Richard L. "Rick" Beeley, USMC, Comanche County, Kansas Hosted by RootsWeb, the oldest & largest FREE genealogical site. Click here to visit RootsWeb.
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Richard L. Beeley, USMC

The Hutchinson News, September 18, 2004.

Reunion of a lifetime

By Clara Kilbourn

COLDWATER - For Richard "Rick" L. Beeley, his Marine sword was more than just a part of a dress uniform.

As a Vietnam combat pilot with 120 missions to his credit, Beeley's sword, with his name etched in silver lettering on one side and the Marine Corps name engraved along the blade, was a prized possession - to be treasured for a lifetime.

But that was not to be.

After he retired from the service, Beeley moved home to his family's Comanche County ranch. Several weeks later he realized his sword was missing; it had been accounted for in the moving van load inventory.

"I had already signed off on the load, and it was too late to try to do anything about it, but that was the only place it could have gone," Beeley said.

Through the years he talked about the loss to his wife, Margo. After her death and his marriage to Sherry, she heard the story, too.

"Basically, I gave up on ever seeing it again," Beeley said.

A phone call to Kansas in late May from a Dallas collector changed all that.

Erick Speck, 50, of Grapevine, Texas, had purchased a Marine sword at a Dallas gun show inscribed with the name of Richard L. Beeley. An aficionado of swords and other military memorabilia, Speck searched the Internet and found two Richard Beeleys, one in Massachusetts and another in Kansas.

The first call to Kansas was answered by Beeley's son, who didn't understand the message. Speck tried the East Coast Beeley, who hadn't been in the armed services. He made the third call, this time again to Kansas.

"I thought it might be their grandfather's sword," Speck said.

They had a bad connection, but Beeley called Speck back within 20 minutes.

"He was elated when I told him I'd like for him to have it back," Speck recalled.

Speck's story of how he acquired the sword: For years he'd searched for a Marine sword, and Beeley's was in mint condition. The dealer's selling price was $400. Speck offered $300 to no avail. He wrote the check for $400.

Speck knew the pride of a Marine for his sword, as much or even more than a Super Bowl player for his ring. He always would have wondered what had happened to the owner. He'd even checked the names on the Vietnam Wall.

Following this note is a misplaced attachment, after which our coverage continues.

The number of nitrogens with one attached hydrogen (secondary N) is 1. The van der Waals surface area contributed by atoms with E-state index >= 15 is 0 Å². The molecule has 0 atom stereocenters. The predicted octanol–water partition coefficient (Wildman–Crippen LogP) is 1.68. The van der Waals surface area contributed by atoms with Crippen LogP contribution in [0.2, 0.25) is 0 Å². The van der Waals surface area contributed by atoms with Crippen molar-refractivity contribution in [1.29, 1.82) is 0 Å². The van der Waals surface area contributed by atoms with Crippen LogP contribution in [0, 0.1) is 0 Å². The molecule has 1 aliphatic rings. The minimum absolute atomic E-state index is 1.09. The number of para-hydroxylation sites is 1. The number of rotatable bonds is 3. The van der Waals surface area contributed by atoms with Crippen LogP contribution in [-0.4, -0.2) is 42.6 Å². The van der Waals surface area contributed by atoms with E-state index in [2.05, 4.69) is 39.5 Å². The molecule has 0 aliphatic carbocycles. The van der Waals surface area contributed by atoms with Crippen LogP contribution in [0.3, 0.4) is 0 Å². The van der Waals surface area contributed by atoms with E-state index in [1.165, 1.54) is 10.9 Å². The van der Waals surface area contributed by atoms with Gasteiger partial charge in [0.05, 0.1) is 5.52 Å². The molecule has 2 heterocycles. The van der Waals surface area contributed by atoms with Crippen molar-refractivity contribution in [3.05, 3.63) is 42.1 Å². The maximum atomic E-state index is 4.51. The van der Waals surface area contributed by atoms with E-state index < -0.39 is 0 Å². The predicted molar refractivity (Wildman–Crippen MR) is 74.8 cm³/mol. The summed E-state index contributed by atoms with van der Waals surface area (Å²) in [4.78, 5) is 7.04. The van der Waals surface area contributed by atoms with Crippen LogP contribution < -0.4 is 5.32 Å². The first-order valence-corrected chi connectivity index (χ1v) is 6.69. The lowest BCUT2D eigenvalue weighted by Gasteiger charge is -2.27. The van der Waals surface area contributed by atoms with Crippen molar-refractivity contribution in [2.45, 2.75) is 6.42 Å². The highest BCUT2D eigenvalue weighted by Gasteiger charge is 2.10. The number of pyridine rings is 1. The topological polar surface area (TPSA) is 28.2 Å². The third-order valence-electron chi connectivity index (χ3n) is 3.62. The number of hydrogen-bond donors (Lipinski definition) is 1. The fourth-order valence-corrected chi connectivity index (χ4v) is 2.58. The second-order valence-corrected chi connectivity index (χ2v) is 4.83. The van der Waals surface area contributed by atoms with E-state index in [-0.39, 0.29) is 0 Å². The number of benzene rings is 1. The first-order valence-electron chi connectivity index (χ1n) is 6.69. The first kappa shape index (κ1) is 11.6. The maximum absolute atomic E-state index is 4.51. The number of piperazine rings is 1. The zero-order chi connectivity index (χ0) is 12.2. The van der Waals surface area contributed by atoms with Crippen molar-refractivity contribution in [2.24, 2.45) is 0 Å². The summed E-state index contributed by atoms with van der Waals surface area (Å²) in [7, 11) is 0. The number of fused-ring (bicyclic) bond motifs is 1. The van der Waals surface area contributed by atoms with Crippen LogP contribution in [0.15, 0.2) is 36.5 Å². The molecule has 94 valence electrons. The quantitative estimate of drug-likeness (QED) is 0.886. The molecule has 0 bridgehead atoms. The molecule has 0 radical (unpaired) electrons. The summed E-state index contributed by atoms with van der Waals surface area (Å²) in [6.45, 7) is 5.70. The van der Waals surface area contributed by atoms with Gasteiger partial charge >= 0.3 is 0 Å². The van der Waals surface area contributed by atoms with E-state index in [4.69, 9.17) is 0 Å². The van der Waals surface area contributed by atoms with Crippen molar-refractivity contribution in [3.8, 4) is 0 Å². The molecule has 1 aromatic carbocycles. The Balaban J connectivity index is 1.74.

Through midsummer, the two men exchanged letters, phone calls and photos.

Speck, who refuels planes at the Dallas-Fort Worth Airport, told Beeley the sword was his, for the same amount of $400 he'd paid.

Beeley didn't hesitate.

He made the trip to Dallas, picked up the tab for a steak dinner, and the two men cut a celebration cake using the sword as a knife.

This week Speck made a trip to Kansas to see the sword and visit his newfound friend.

"I feel good about this," Speck said. "It's hard to explain. A sword is a personal thing. To have your sword for a Marine is one of the best things you can own. It signifies everything."

What happened was a once-in-a-lifetime thing, they agreed.

"It's good to having it hanging on the wall," Beeley said. "I'm enjoying seeing it."


Richard L. Beeley's Aero Commander CallAir A-9B cropduster aircraft at the Mid-America Air Museum, Liberal Municipal Airport, Liberal, Kansas.

Photo courtesy of Al Pruett
Richard L. Beeley's Aero Commander CallAir A-9B at the Mid-America Air Museum, Liberal, Kansas.
Photo courtesy of Al Pruett

"The CallAir was manufactured in 1969 by Aero Commander. It has a Lycoming engine, model i0540, G1C5, and weighs 1600 lbs. This one-passenger aircraft was used for crop dusting, and was purchased by James S. Wanesek of Wanasek Aerial Spraying in Fort Scott, Kansas. It was later sold to brothers M.G. and Arthur L. Sanders of Valley Center, Kansas, who, in 1979, sold it to Richard L. Beeley of Coldwater, Kansas. Beeley used the CallAir as a cropdusting plane for 25 years and donated it (to the Mid-America Air Museum) in 2004 upon his retirement." -- Mid-America Air Museum display placard.


Also see:

List of Veterans from Comanche County, Kansas

Pilots from Comanche County, Kansas

Sectional Map County, Kansas, circa 1886. Rick Beeley has flown over Comanche County, Kansas, for many years and is familiar with many of the old roads and routes in the county which are still visible from the air. This map shows stage coach routes in the county.

Crown Hill Cemetery. Two photos by Rick Beeley show the ruts of the old road from Wilmore to Coldwater which passes through the cemetery just east of Coldwater, Kansas.

TIGER 1953: The Wilmore School Yearbook, 1952-1953
Images of all 32 pages of the year book: Wilmore students, Seniors to First Graders, Administration members and Activities. (Includes a photo of "Ricky" Beeley.)

TIGER: The Wilmore School Yearbook 1958 - 1959
Images of all 23 pages of photographs of Wilmore students, Seniors to First Graders, Board of Education, Faculty and other school staff members. (Includes a photo of "Ricky" Beeley.)

Beeley Surname Message Board at RootsWeb

Beeley Surname Message Board at GenForum


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